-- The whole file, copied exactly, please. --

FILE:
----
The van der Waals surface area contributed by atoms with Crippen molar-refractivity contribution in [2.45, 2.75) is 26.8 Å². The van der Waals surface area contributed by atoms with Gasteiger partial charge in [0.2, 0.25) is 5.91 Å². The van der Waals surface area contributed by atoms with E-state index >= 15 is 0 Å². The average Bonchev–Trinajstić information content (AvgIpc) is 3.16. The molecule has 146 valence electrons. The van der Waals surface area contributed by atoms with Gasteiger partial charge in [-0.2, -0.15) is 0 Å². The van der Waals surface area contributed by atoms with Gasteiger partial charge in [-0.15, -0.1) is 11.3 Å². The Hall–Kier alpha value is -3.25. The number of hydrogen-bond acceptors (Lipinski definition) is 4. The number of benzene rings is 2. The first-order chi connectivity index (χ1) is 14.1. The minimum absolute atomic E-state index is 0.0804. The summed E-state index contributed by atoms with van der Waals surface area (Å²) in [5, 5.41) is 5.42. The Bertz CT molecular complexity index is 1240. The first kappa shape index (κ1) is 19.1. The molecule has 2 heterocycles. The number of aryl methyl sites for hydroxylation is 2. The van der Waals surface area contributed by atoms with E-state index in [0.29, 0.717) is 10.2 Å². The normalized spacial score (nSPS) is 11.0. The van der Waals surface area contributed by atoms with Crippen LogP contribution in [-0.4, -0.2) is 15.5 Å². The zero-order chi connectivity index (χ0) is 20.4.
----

The van der Waals surface area contributed by atoms with Crippen molar-refractivity contribution in [2.45, 2.75) is 26.8 Å². The van der Waals surface area contributed by atoms with Gasteiger partial charge in [0.2, 0.25) is 5.91 Å². The van der Waals surface area contributed by atoms with E-state index >= 15 is 0 Å². The average Bonchev–Trinajstić information content (AvgIpc) is 3.16. The molecule has 146 valence electrons. The van der Waals surface area contributed by atoms with Gasteiger partial charge in [-0.2, -0.15) is 0 Å². The van der Waals surface area contributed by atoms with Gasteiger partial charge in [-0.15, -0.1) is 11.3 Å². The Hall–Kier alpha value is -3.25. The number of hydrogen-bond acceptors (Lipinski definition) is 4. The number of benzene rings is 2. The first-order chi connectivity index (χ1) is 14.1. The minimum absolute atomic E-state index is 0.0804. The summed E-state index contributed by atoms with van der Waals surface area (Å²) in [5, 5.41) is 5.42. The Bertz CT molecular complexity index is 1240. The first kappa shape index (κ1) is 19.1. The molecule has 2 heterocycles. The number of aryl methyl sites for hydroxylation is 2. The van der Waals surface area contributed by atoms with E-state index in [0.29, 0.717) is 10.2 Å². The normalized spacial score (nSPS) is 11.0. The van der Waals surface area contributed by atoms with Crippen LogP contribution in [-0.4, -0.2) is 15.5 Å². The zero-order chi connectivity index (χ0) is 20.4.